The past couple of years Christmas had lost its meaning for me in how I was celebrating it. The children in my family had outgrown the magic of Christmas and gift giving started to feel like an obligation and not necessarily a gesture in the spirit of the holiday. This year my family was going to be in different places for the holiday and I decided to stay in New York to celebrate with friends. Two weeks before Christmas my theater company produced a festival of solo works. One of the shows we presented was my show on suicide awareness. The show takes an emotional toll on me to perform and I have learned to do things to take care of myself. Some of the things I do are exercise, meditate, and try to be of service. I decided that when the show closed, as an act of service and a way of feeling the Christmas spirit, I would answer a letter to Santa Claus. The United States Postal Service has a wonderful program, "Operation Santa", that organizes letters from children to Santa and invites people to read a letter and to buy a gift from 'Santa' to be shipped to the child to under the tree in the morning. I planned to go and read the letters a week after the festival closed. It felt like an appropriate time to address my post show blues and to help get me into the holiday spirit.
The day before I was going to go I was finishing a meeting and got a text from a friend, I'll call Stan, that read, "I'm not doing well. I think I need help." As soon as the meeting was over I called Stan. He was depressed. He too had recently completed performing in a show and was feeling a lack of purpose. This wasn't something Stan and I usually talk about. He is very positive and proactive in his approach to life and work. This was different. I listened. I affirmed his feelings. I invited him to join me tomorrow for "Operation Santa". I knew from feeling the way he was describing that's it's good to make plans. To be expected somewhere and accountable. The next day we met at the Post Office. He was still a little down but clearly happy to have a plan.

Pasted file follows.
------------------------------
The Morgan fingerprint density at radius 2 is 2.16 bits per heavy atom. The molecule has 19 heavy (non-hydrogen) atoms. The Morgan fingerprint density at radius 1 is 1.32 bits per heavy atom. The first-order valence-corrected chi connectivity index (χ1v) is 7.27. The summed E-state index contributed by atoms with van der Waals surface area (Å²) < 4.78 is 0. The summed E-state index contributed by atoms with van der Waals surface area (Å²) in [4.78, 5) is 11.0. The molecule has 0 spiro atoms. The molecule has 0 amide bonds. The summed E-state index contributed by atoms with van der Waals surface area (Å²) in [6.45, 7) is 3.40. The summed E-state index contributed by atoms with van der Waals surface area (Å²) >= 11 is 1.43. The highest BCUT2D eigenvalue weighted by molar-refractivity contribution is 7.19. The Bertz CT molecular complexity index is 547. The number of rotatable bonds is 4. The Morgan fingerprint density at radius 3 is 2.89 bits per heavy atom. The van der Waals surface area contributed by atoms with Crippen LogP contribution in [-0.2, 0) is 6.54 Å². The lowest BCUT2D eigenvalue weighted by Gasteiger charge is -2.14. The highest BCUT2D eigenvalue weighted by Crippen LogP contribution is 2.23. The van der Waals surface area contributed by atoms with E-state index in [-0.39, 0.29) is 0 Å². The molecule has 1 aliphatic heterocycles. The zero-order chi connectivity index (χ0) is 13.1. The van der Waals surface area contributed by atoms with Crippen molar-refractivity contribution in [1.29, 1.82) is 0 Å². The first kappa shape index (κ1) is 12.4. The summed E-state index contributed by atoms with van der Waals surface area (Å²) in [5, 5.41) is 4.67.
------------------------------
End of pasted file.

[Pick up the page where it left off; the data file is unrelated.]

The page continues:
Reading the letters was moving. We both responded to a letter from a five year old girl that wanted two dolls. We left to go on a shopping spree. Stan's mood was much lighter and I felt connected to the spirit of the holiday. We found one doll and Stan offered to order the other online. We would meet up in two days with the wrapped gifts for the Post Office to deliver for Santa.
When we met up to ship the gifts Stan told me that when he left me after shopping, he ran into someone he knew from high school that was visiting the city for the holiday with his wife. Stan and two of them sat down and had a long lunch and an inspiring conversation. The couple shared positive things going on in their lives, positive memories of Stan from high school, and encouragement and admiration for what he was doing with his career. Also, they loved the idea of "Operation Santa". Stan was again his very positive, proactive self and like me, appreciative of the gift we were giving to the five year old that wrote to Santa.
Participating in "Operation Santa" helped to put me into the holiday spirit and lift me out of a sense of self seeking that surrounded the close of the show. Sharing the experience with Stan helped make it special. We got to share in the joy in the act of finding the right gift, wrapping them, and seeing them off to delivery. That was the gift we gave each other. The impulse to invite Stan to join me was simply to give him somewhere to be and to make sure he was okay the next day. I thought it would help. It turned out it was the boost he needed to be inspired, empowered, and refocused in his sense of purpose and possibility.